Happy Saturday and howdy.
We’re back to short stories after a break to talk about writing spaces for last week’s Genreality theme.
Two weeks ago I launched into my series on writing short stories here. I have no idea how long we’ll go but I’ve already gotten some questions in. I’ll answer them as I progress through the various parts so please continue putting them into the comments. Also, if there’s a story of mine you’d like me to dissect as we go through this, post that too. I’ve already had some suggestions.
Last time, we talked about the why of it. Now, let’s define what it is exactly we mean by short story. And as always, your mileage may vary. I’m giving you my thoughts — picked up over the course of my writing life. There are lots of other thoughts out there.
So what do I mean by short story? (And forthwith we answer our first question). Most of the places that speak to word counts for different types of fiction agree that short stories are stories of 7,500 words or less. Between there and about 17,500 is the realm of the novelette and then so on….
This is my favorite definition of what a short story is:
A person readers can care about…in a place readers sense is real… faces a problem readers can identify with…and — win or lose — is changed as a result of the encounter.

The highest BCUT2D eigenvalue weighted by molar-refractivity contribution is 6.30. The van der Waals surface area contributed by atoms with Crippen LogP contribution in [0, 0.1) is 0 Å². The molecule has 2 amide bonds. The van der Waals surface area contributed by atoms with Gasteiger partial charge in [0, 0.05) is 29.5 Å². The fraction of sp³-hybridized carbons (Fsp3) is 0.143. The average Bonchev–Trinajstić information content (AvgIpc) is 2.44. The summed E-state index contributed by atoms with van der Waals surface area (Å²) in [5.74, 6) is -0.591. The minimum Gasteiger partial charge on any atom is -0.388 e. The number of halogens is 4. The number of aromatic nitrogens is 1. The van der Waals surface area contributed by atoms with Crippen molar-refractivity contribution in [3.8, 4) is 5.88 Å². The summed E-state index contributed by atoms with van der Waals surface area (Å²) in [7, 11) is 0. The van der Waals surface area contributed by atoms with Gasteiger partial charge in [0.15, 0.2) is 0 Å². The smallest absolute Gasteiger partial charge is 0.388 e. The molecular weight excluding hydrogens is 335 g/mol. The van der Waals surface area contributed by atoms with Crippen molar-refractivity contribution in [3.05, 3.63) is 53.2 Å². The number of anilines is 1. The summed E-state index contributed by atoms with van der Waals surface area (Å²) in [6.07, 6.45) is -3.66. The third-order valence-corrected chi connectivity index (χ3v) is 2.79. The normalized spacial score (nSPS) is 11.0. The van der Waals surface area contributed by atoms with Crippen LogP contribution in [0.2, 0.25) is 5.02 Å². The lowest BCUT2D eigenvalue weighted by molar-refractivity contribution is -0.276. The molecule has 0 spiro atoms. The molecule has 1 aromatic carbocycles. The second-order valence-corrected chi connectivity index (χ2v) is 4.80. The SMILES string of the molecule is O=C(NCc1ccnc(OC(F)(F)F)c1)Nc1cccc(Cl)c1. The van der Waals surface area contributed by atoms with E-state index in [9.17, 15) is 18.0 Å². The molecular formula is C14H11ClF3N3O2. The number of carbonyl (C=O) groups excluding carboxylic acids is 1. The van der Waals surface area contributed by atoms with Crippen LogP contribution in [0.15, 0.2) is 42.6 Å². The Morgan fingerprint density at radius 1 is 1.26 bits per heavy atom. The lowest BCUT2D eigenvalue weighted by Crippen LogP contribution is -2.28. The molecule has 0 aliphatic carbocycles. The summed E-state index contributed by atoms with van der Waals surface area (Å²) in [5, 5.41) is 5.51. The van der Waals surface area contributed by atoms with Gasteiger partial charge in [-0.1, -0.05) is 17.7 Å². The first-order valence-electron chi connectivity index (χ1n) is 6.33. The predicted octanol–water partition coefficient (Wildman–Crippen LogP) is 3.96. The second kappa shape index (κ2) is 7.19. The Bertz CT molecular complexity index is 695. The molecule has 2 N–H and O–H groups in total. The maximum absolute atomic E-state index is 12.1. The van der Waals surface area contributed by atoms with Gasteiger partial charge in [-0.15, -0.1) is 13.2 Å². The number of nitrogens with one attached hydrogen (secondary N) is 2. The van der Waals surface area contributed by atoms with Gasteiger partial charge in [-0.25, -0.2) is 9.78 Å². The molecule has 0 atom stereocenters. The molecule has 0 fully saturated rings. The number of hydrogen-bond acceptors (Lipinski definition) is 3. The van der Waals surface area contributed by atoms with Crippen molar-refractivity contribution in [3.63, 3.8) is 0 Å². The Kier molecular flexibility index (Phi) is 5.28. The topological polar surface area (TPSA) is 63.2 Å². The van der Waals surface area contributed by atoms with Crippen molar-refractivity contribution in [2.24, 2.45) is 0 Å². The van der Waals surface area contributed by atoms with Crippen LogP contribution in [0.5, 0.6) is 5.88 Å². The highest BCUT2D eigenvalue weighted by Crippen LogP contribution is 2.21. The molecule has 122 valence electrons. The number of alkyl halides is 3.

There are lots of definitions out there. I also like this one. Entire books written on this so I’m not going to spend a lot of time on the subject.
Beyond definitions, I think it’s important to be familiar with short stories themselves. And the best way to do that is to read a bunch of them. Read a good sampling of the ones in the genre you want to write. Read them in the magazines or anthologies you’d like to be published in. Read a good sampling of classic short stories. And another batch of short stories outside your genre and — if you can do it — outside your normal areas of interest.
Here are some that I’ve enjoyed:
“Harrison Bergeron” by Kurt Vonnegut.
“A Clean, Well Lighted Place” by Ernest Hemingway
“Repent, Harlequin, Said the Tick-Tock Man” by Harlan Ellison
“The Ugly Chickens” by Howard Waldrop (though it may be a novelette…I’m not sure.)
“Snapshots I Brought Back from the Black Hole” by K.C. Ball.
“Wine Cask Bellies and Owl Wings” by Liz Coleman
I could list many more but this is a good starting place if you’ve not read much short fiction. And did you see how I managed to avoid falling into the pit of shameless self-promotion by slipping one of my own stories into that list?
I also recommend a Saturday in the library to peruse some issues of Asimov’s and F&SF, dig through some anthologies or collections of authors you love. And don’t forget to look at some of those stories you’d normally never read.
As you surf the stories, look for the ways the writer makes you care about the character, how they unfold a setting to you (including supporting cast) that helps your suspension of disbelief and a problem that engages you. See how they resolve the conflict and/or change the character at the end.
And next week, we’ll start jumping in. We’ll talk about the first bit about seeing ideas and finding stories all around you.
Trailer Boy out.